Most people under 40 started with SS - they go to tubes they don't go back. There is a huge misconception started by people who heard 50 year old tube amps and their soft mushy billowy sound and lumpy bass and veiled sound and then heard the clear crisp tight SS and then go around on forums and say stupid ass things like "put a resister in the cable and it will sound like a tube amp" as if all tube amps sound like 50 year old washed out distortion generators. Who knows maybe they can equal that sound.

    But Chesky Records chose tube amplfiers because they chose "good" ones not 50 year old Pieces of junk.

    A good tube amp directly compared to Bryston spearates systems - the tube amp had deeper bass, more pressure of instruments - real decay, faster cleaner tighter attack, far far better transients - no noise, no hums, no groans, no hisses. Granted there are "tubey" tube amps that some people like - I don't. What I don't like is having to sit through an incredibly fatiguing fake experience and then for some clown on an internet forum tell me that what I just heard was "technically" more accurate because it has less frequency response deviation with impedence. It's non-thinking idiocy from narrow minded sheep who never bother to actually test their claims.
    Please back up these last claims or is this your perception?

  5. #80
    3db
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    Quote Originally Posted by E-Stat
    Motors? How do they sound driving electrostats?


    Using motors.


    IT. Thanks for finally answering my question.

    rw
    I'm also in IT and I can't where an IT person would care about impedancee and electrical principles, signal propagation theorey, amplfier design, semiconductor maetrials even come into play when everything is rolled out of a box. I have studied all of that and more so please don't spout your unqualified opinions of impedance on me again. Its wasting my time.

  6. #81
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    Quote Originally Posted by E-Stat
    Tube amps are posed with a bit of a challenge when driving conventional magnetic speakers. The amp's high source impedance (low damping factor) does not have the same level of control to address the back EMF from the magnets. In my case, that is a non-issue with electrostats. Since they are essentially voltage driven devices and have no magnetic motors or EMF to address, bass extension and control are not compromised. On the other hand, stats offer a punishing load that requires a strong output section and power supply. My VTLs have 16 outputs and a 500 joule power supply.


    Bingo! While I've heard excellent tube amps going back to the 70s with the Audio Research D-76, I never really *got* what they do best - the midrange. Partly because I listened more to rock music back then. I was more focused on low end punch and top end extension at the time which was better served by a Threshold Stasis (which was designed specifically to drive one of the founder's Dayton-Wrights and worked great with my Acoustats). For thirty years, HP of The Absolute Sound has been saying that it is all about getting the midrange right. Even after briefly hearing the IRS driven by a C-J Premier One in his environment back in '80 and '83, I still didn't full understand the difference. It took many more years and more listening to fully grasp the difference. It is about their ability to more accurately convey the harmonics of voice, piano, strings, brass. etc.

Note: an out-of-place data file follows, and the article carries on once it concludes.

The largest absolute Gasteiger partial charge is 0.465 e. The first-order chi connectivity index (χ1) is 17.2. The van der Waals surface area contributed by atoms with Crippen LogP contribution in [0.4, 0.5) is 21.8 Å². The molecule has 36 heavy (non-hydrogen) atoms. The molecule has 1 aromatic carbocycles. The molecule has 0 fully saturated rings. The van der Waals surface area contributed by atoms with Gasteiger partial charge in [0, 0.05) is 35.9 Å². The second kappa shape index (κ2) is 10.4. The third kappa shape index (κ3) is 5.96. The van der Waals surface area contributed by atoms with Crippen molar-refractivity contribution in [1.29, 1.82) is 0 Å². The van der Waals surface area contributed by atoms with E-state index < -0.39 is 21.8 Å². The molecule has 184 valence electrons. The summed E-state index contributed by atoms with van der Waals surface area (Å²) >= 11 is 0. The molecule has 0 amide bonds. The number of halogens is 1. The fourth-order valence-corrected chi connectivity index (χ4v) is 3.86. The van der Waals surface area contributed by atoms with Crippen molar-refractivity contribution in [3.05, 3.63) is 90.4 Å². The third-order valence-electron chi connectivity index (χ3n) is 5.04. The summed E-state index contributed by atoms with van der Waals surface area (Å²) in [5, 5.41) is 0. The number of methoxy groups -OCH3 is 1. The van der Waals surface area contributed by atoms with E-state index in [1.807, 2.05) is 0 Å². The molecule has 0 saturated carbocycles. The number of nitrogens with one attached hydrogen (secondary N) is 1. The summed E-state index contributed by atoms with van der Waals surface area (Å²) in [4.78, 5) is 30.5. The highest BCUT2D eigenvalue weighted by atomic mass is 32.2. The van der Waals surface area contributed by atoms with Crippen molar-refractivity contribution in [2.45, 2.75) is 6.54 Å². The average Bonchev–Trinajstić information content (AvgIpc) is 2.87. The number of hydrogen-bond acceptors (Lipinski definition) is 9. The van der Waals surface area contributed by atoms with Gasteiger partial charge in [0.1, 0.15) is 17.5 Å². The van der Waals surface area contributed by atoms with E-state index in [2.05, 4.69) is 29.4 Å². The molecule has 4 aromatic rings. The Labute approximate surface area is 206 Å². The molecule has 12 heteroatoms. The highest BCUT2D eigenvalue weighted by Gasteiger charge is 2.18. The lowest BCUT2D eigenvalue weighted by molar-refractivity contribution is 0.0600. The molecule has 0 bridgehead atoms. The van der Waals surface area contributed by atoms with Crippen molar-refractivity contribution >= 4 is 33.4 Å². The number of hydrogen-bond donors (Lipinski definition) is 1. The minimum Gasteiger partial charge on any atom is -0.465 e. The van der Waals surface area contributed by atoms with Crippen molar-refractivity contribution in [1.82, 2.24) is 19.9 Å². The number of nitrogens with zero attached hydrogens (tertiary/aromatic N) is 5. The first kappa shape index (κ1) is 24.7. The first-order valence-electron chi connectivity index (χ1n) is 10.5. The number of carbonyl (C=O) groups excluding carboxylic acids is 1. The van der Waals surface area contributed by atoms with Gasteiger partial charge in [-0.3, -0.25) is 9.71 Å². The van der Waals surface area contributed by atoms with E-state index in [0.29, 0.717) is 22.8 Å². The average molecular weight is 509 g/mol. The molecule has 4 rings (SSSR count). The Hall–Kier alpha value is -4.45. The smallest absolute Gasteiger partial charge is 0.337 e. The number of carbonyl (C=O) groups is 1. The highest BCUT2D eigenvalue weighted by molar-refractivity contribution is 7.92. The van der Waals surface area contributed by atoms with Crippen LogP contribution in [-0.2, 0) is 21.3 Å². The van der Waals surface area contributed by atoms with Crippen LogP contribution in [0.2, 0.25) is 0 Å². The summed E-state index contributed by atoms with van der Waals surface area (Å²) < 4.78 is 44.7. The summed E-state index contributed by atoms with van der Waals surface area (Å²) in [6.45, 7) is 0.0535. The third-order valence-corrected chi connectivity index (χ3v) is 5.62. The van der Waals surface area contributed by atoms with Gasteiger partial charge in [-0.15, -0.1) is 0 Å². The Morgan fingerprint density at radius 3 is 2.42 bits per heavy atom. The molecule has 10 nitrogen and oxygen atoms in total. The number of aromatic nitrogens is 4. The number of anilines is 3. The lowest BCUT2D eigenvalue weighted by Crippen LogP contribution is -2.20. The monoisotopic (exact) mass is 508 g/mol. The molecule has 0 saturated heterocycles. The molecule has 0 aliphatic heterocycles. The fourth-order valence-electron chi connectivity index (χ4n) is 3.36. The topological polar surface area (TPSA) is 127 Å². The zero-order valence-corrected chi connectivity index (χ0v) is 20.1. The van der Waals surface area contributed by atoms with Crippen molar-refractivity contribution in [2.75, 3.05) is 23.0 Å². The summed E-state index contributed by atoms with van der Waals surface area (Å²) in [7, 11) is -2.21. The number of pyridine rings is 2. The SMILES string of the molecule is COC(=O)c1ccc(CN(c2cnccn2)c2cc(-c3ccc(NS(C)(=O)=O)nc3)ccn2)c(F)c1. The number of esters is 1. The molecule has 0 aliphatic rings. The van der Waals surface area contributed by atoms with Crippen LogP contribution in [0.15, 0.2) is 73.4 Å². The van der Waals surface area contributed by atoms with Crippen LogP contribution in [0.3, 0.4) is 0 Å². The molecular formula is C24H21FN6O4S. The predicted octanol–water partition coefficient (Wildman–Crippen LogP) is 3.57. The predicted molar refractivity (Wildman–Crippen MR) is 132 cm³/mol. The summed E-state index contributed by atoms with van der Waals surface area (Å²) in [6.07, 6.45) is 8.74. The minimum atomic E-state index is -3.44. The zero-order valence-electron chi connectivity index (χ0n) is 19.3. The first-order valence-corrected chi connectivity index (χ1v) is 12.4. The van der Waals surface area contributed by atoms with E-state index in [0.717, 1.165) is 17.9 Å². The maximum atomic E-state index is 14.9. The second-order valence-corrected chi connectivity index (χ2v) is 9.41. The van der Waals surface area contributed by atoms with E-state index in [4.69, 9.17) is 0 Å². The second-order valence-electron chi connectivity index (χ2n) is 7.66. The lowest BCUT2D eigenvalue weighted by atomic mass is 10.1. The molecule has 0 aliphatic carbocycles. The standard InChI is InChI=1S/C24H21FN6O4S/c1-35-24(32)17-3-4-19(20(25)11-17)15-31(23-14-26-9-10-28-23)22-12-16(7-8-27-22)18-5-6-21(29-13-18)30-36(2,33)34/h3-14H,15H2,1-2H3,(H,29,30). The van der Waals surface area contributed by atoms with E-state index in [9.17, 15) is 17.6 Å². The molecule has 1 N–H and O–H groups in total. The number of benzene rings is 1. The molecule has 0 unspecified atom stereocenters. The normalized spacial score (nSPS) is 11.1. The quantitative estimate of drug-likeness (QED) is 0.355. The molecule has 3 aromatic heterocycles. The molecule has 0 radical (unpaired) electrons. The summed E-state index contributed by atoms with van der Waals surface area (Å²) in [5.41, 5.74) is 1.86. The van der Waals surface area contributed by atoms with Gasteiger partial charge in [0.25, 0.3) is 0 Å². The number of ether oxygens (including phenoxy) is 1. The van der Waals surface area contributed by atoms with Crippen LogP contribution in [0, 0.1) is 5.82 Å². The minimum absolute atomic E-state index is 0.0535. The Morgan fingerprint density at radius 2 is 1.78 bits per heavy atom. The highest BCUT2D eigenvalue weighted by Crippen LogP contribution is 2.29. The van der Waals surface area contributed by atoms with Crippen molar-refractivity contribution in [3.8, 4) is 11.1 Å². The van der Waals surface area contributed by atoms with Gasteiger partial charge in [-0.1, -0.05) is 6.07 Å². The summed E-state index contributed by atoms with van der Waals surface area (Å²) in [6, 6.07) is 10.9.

I'll differ a bit on the analog vs. digital thing. While I am a child of analog and have a decent vinyl rig, Redbook CDs are capable of wonderful midrange clarity. Their Achilles' Heel is top end extension although modern mastering at 24/192 and digital filtering has helped.

    rw
    Great explanations for the sound of tubes. I am learning to let the deep bass issue pass while the midrange is incredible. I guess the new tubes in both the VAC and the Counterpoint have settled in a bit now and my observations are changing for the better.

    I had a great listening session last night and moved the Danes around a bit to adjust the bass output a bit. I played "Party In The Basement" by Pete Levin. Yes, Tony's almost identical looking brother. He plays mainly keys but many other instruments on the disk. Lineup includes Mike Stearn, Lenny White, Mark Egan, Danny Gotlieb, Lew Solof, and others.

    Next up was Jon Luc Ponty's "Taste For Passion" which does have some nice bass by Ralph Armstrong along with Allan Zavod and Jamie Glaser. Some truly awesome tracks on this disk.

  7. #82
    Music Junkie E-Stat's Avatar
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    Quote Originally Posted by 3db
    I'm also in IT and I can't where an IT person would care about impedancee and electrical principles, signal propagation theorey, amplfier design...
    Simple. I'll explain it to you. I have been a music lover for nearly forty years. Since I was first exposed to the coherency and purity of electrostats in 1976, I have owned and enjoyed many of them. Such a relationship has required that I spend time finding amplifiers that work well driving them. Many do not. I'm certainly not talking about *motors*.

    Quote Originally Posted by 3db
    so please don't spout your unqualified opinions of impedance on me again. Its wasting my time.
    You continue to forget the topic. It's about "reactance". What I "spout" is common knowledge for those who actually work in the audio industry.

    rw

  8. #83
    Shostakovich fan Feanor's Avatar
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    Seems to me both you and 3dB are both guilty of condeming DBTs when don't like the results, and resorting to them when you do.

    Quote Originally Posted by RGA
    Ahh you want it both ways.

    You want the test when it backs up your belief that things don't sound the same - you believe all cd players cables and ss amps sound the same and because people fail a test (which is arguable in the first place for many reasons starting with statistical innacuracy and sheer hoplesslessness of the people conducting the tests) and then when the tests indicate that people prefer Tube amps in general - including some of the most prestigious Recording engineers, and electronics engineers designing the best SS stuff - well you want to chuck out the DBT and say = well it's just preference and you should not do a DBT.